Can I Prevent Ear Infections When My Child Swims?
My daughter swims year-round and has started getting swimmer's ear. Can we
prevent these infections?
Swimmer's ear, or otitis externa, is common in kids who spend a lot of time in the water. Water can sit in the ear canal and lead to irritation and infection of the outer ear.
The good news is there are ways to help prevent outer ear infections. Your daughter can:
- Wear a bathing cap or removable earplugs when she swims to help keep the ear canals dry.
- Tip her head from side to side after getting wet to let the water drain out.
- Use a hair dryer on a low setting, at least 12 inches away, to dry her ears.
If her ears still aren't drying out, talk to your doctor about using ear drops at the end of a swim. These help dry up the water in her ears and prevent infection.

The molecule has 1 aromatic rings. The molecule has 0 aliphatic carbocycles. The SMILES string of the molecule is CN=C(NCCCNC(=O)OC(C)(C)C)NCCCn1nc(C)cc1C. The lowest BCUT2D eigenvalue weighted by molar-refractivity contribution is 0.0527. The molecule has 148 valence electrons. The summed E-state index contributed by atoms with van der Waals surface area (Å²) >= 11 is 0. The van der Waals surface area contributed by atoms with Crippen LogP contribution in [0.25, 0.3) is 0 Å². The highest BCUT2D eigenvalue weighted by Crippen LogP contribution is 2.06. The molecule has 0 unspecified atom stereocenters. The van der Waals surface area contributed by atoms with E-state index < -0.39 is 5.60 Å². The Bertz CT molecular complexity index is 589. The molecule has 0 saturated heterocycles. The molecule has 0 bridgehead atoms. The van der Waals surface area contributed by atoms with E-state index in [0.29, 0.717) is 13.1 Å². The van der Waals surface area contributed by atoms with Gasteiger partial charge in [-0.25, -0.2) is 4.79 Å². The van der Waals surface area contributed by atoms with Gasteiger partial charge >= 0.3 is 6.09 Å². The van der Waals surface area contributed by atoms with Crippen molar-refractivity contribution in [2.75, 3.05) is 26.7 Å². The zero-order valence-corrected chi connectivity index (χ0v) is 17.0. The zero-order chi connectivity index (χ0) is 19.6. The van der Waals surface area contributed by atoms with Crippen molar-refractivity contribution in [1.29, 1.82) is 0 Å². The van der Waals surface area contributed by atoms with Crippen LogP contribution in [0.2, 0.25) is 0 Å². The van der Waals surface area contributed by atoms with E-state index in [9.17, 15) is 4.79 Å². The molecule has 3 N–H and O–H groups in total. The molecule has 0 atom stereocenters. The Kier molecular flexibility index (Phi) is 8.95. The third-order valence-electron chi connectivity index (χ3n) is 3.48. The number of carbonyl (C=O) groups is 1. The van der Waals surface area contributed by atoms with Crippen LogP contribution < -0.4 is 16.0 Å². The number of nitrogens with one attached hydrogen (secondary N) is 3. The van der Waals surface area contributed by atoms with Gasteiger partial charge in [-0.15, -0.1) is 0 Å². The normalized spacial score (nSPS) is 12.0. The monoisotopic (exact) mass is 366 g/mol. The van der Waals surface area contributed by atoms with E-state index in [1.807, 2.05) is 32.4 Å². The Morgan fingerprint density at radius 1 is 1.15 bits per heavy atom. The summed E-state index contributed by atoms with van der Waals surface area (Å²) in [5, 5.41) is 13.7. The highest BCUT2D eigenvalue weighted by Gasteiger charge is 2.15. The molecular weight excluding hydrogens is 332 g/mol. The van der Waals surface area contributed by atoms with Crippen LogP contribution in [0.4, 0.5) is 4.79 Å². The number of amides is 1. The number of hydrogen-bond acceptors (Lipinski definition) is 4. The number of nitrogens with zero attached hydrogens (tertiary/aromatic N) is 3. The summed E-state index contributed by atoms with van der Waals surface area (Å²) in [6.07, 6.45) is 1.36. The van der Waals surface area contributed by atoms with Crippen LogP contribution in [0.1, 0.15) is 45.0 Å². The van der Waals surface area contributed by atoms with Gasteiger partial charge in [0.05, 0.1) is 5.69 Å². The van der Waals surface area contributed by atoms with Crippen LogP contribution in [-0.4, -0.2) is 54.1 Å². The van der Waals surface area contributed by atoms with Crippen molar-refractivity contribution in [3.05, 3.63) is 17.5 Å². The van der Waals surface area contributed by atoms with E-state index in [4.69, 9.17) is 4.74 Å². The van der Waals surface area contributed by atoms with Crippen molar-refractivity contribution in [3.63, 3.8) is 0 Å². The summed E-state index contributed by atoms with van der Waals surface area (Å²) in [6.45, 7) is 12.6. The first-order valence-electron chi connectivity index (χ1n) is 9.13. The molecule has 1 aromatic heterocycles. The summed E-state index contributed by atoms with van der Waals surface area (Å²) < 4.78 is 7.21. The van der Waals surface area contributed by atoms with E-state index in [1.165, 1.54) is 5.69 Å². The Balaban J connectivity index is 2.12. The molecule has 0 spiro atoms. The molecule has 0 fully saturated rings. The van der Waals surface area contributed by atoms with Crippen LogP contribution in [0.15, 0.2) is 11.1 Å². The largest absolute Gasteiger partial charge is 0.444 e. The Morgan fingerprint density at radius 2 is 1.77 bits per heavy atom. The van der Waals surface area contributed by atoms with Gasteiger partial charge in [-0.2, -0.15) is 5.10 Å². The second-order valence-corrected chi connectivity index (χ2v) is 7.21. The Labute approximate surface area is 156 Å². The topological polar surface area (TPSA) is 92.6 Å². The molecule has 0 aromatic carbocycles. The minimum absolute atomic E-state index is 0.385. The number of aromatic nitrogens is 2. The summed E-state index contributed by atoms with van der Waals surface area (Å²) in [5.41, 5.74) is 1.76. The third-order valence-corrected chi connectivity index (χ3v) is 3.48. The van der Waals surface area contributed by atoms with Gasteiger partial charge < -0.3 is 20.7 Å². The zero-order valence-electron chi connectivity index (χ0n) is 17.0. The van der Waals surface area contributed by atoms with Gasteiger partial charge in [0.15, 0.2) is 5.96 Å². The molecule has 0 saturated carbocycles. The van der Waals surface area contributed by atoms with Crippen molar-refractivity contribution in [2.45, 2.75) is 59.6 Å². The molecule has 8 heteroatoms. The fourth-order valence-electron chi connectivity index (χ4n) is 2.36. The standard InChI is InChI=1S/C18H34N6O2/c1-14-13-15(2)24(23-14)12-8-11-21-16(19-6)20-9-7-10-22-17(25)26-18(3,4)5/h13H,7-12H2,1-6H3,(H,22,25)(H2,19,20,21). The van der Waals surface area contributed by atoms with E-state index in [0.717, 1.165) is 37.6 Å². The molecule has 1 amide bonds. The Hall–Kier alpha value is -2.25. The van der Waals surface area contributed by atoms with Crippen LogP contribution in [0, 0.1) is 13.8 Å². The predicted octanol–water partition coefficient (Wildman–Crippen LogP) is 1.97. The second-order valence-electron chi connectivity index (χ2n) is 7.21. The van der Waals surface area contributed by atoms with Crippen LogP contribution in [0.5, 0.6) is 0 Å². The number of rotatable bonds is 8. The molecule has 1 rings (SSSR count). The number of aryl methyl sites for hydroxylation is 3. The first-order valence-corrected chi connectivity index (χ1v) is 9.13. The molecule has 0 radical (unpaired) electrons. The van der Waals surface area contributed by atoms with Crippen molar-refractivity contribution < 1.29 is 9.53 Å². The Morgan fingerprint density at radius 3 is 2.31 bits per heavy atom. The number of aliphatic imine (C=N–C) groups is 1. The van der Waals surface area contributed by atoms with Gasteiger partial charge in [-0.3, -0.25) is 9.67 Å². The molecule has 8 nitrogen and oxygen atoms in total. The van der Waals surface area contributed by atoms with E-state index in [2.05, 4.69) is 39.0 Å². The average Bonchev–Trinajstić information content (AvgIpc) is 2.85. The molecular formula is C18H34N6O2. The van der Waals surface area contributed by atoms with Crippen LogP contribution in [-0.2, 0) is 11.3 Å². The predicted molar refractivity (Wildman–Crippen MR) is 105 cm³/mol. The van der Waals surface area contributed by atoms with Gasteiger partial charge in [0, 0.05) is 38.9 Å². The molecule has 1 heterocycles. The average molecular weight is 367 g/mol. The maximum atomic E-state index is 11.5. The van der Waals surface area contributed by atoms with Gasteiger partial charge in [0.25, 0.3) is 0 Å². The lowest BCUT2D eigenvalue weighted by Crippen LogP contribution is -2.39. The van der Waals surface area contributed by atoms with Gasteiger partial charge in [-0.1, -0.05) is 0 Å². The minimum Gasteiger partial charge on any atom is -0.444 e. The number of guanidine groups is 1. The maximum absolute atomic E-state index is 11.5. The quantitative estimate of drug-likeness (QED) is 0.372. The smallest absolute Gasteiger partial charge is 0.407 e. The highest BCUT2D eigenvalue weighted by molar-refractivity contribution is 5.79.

Your daughter should not clean her ears with cotton swabs or put any other objects in her ears. These can scratch the skin and let bacteria or fungi get in. Ear wax is actually good and can protect against swimmer's ear.
Doctors can treat swimmer's ear with antibiotic drops. Your daughter should stay out of the pool while she's recovering. Make sure she uses the antibiotics for as long as the doctor says, even if she feels better sooner. That's the best way to kill the harmful germs.
- Swimmer's Ear (Otitis Externa)
- Ear Injuries
- Dealing With Earwax
- Is Earwax Removal Safe?
- Middle Ear Infections (Otitis Media)
- Eardrum Injuries
Note: All information is for educational purposes only. For specific medical advice, diagnoses, and treatment, consult your doctor.
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